Lewis a good deal of money. Five shillings a week came to thirteen pound _ear, leaving her three pound a year for boots and clothes, journeys back an_orward, and everything the baby might want. Oh, it was not to be done—sh_ever would be able to pull through. She dare not pawn her dress; if she di_he'd never be able to get it out again. At that moment something bright lyin_n the floor, under the basin-stand, caught her eye. It was half-a-crown. Sh_ooked at it, and as the temptation came into her heart to steal, she raise_er eyes and looked round the room.
She was in John's room—in the sneak's room. No one was about. She would hav_ut off one of her fingers for the coin. That half-crown meant pleasure and _appiness so tender and seductive that she closed her eyes for a moment. Th_alf-crown she held between forefinger and thumb presented a ready solution o_he besetting difficulty. She threw out the insidious temptation, but it cam_uickly upon her again. If she did not take the half-crown she would not b_ble to go Peckham on Sunday. She could replace the money where she found i_hen she was paid her wages. No one knew it was there; it had evidently rolle_here, and having tumbled between the carpet and the wall had not bee_iscovered. It had probably lain there for months, perhaps it was utterl_orgotten. Besides, she need not take it now. It would be quite safe if sh_ut it back in its place; on Sunday afternoon she would take it, and if sh_hanged it at once—It was not marked. She examined it all over. No, it was no_arked. Then the desire paused, and she wondered how she, an honest girl, wh_ad never harboured a dishonest thought in her life before, could desire t_teal; a bitter feeling of shame came upon her.
It was a case of flying from temptation, and she left the room so hurriedl_hat John, who was spying in the passage, had not time either to sli_ownstairs or to hide in his brother's room. They met face to face.
"Oh, I beg pardon, sir, but I found this half-crown in your room."
"Well, there's nothing wonderful in that. What are you so agitated about?
I suppose you intended to return it to me?"
"Intended to return it! Of course."
An expression of hate and contempt leaped into her handsome grey eyes, and, like a dog's, the red lip turned down. She suddenly understood that thi_asty-faced, despicable chap had placed the coin where it might hav_ccidentally rolled, where she would be likely to find it. He had complaine_hat morning that she did not keep his room sufficiently clean! It was _arefully-laid plan, he was watching her all the while, and no doubt though_hat it was his own indiscretion that had prevented her from falling into th_nare. Without a word Esther dropped the half-crown at his feet and returne_o her work; and all the time she remained in her present situation sh_ersistently refused to speak to him; she brought him what he asked for, bu_ever answered him, even with a Yes or No.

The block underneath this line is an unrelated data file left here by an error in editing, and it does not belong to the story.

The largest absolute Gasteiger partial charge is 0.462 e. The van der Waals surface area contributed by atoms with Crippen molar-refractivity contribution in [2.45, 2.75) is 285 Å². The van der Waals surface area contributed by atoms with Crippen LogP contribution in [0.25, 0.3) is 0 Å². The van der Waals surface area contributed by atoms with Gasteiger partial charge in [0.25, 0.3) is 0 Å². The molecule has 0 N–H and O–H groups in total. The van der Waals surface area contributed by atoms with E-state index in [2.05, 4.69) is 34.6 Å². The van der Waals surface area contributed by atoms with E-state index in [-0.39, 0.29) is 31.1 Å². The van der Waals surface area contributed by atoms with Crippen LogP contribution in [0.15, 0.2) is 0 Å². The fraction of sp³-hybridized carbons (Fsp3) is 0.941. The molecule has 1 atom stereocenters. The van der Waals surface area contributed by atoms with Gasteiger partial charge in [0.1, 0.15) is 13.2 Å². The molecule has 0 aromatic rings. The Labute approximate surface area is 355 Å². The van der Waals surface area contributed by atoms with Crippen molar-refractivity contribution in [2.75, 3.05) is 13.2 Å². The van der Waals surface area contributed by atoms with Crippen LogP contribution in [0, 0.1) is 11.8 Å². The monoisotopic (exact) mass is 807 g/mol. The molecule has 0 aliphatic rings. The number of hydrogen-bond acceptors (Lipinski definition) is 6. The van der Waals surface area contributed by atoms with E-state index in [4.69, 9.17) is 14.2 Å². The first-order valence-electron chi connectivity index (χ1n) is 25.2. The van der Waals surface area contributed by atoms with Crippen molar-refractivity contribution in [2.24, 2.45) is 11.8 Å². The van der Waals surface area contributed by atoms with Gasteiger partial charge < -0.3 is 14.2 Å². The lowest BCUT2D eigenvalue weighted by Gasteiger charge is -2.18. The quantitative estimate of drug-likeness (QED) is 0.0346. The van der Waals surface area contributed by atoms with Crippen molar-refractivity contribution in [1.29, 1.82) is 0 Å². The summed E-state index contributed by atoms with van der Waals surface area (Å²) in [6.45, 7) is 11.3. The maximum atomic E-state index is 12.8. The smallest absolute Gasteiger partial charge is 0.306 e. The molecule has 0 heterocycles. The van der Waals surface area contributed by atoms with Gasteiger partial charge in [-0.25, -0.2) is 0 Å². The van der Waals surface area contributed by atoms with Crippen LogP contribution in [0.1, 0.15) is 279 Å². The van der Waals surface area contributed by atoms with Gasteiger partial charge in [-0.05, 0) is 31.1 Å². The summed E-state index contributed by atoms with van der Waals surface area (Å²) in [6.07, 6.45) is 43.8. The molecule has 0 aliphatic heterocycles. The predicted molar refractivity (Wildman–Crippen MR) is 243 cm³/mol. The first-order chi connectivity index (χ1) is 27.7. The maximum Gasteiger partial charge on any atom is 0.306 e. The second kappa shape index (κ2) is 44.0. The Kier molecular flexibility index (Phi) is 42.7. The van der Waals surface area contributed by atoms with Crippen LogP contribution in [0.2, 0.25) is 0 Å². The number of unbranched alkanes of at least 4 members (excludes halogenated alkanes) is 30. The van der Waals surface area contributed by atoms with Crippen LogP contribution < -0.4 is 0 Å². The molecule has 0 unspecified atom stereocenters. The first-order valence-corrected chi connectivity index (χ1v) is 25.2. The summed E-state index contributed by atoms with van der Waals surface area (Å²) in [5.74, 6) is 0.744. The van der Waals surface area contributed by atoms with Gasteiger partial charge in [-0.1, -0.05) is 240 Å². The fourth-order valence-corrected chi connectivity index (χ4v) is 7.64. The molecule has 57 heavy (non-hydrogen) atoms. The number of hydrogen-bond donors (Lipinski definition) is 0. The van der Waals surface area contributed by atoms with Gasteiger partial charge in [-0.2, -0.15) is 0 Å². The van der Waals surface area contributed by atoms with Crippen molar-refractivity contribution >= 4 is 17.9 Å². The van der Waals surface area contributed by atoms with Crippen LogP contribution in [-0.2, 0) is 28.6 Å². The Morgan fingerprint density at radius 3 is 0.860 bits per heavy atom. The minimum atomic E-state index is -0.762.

It was during the few minutes' rest after dinner that the burden of the da_ressed heaviest upon her; then a painful weariness grew into her limbs, an_t seemed impossible to summon strength and will to beat carpets or sweep dow_he stairs. But if she were not moving about before the clock struck, Mrs.
Bingley came down to the kitchen.
"Now, Esther, is there nothing for you to do?"
And again, about eight o'clock, she felt too tired to bear the weight of he_wn flesh. She had passed through fourteen hours of almost unintermitten_oil, and it seemed to her that she would never be able to summon u_ufficient courage to get through the last three hours. It was this las_ummit that taxed all her strength and all her will. Even the rest tha_waited her at eleven o'clock was blighted by the knowledge of the day tha_as coming; and its cruel hours, long and lean and hollow-eyed, stared at he_hrough the darkness. She was often too tired to rest, and rolled over an_ver in her miserable garret bed, her whole body aching. Toil crushed all tha_as human out of her; even her baby was growing indifferent to her. If it wer_o die! She did not desire her baby's death, but she could not forget what th_aby-farmer had told her—the burden would not become lighter, it would becom_eavier and heavier. What would become of her? Was there no hope? She burie_er face in her pillow, seeking to escape from the passion of her despair. Sh_as an unfortunate girl, and had missed all her chances.
In the six months she had spent in the house in Chelsea her nature had bee_trained to the uttermost, and what we call chance now came to decide th_ourse of her destiny. The fight between circumstances and character had gon_ill now in favour of character, but circumstances must call up no furthe_orces against character. A hair would turn the scale either way. One mornin_he was startled out of her sleep by a loud knocking at the door. It was Mrs.
Bingley, who had come to ask her if she knew what time it was. It was nearl_even o'clock. But Mrs. Bingley could not blame her much, having hersel_orgotten to put on the electric bell, and Esther hurried through he_ressing. But in hurrying she happened to tread on her dress, tearing it righ_cross. It was most unfortunate, and just when she was most in a hurry. Sh_eld up the torn skirt. It was a poor, frayed, worn-out rag that would hardl_ear mending again. Her mistress was calling her; there was nothing for it bu_o run down and tell her what had happened.